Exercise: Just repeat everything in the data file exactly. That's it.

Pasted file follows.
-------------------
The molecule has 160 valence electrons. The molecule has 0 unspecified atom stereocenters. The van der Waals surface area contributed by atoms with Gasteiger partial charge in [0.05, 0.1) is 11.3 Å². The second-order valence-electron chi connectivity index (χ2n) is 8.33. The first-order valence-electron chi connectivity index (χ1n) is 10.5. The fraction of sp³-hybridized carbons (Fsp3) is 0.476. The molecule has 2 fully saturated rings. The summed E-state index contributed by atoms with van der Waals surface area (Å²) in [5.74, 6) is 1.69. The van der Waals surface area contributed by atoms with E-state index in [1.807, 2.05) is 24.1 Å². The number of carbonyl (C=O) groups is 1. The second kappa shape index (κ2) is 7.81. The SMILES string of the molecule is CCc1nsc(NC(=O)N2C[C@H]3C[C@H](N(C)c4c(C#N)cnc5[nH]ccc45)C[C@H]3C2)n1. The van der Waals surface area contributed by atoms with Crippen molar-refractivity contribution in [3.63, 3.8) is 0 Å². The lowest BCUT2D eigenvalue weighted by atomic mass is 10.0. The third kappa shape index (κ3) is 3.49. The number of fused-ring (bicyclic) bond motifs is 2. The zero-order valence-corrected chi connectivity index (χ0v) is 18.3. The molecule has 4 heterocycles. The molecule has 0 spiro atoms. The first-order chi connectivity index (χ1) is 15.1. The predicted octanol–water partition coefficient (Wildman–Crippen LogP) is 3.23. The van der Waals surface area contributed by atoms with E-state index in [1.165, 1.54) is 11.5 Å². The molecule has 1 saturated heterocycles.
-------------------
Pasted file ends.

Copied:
The molecule has 160 valence electrons. The molecule has 0 unspecified atom stereocenters. The van der Waals surface area contributed by atoms with Gasteiger partial charge in [0.05, 0.1) is 11.3 Å². The second-order valence-electron chi connectivity index (χ2n) is 8.33. The first-order valence-electron chi connectivity index (χ1n) is 10.5. The fraction of sp³-hybridized carbons (Fsp3) is 0.476. The molecule has 2 fully saturated rings. The summed E-state index contributed by atoms with van der Waals surface area (Å²) in [5.74, 6) is 1.69. The van der Waals surface area contributed by atoms with E-state index in [1.807, 2.05) is 24.1 Å². The number of carbonyl (C=O) groups is 1. The second kappa shape index (κ2) is 7.81. The SMILES string of the molecule is CCc1nsc(NC(=O)N2C[C@H]3C[C@H](N(C)c4c(C#N)cnc5[nH]ccc45)C[C@H]3C2)n1. The van der Waals surface area contributed by atoms with Crippen molar-refractivity contribution in [3.63, 3.8) is 0 Å². The lowest BCUT2D eigenvalue weighted by atomic mass is 10.0. The third kappa shape index (κ3) is 3.49. The number of fused-ring (bicyclic) bond motifs is 2. The zero-order valence-corrected chi connectivity index (χ0v) is 18.3. The molecule has 4 heterocycles. The molecule has 0 spiro atoms. The first-order chi connectivity index (χ1) is 15.1. The predicted octanol–water partition coefficient (Wildman–Crippen LogP) is 3.23. The van der Waals surface area contributed by atoms with E-state index in [1.165, 1.54) is 11.5 Å². The molecule has 1 saturated heterocycles.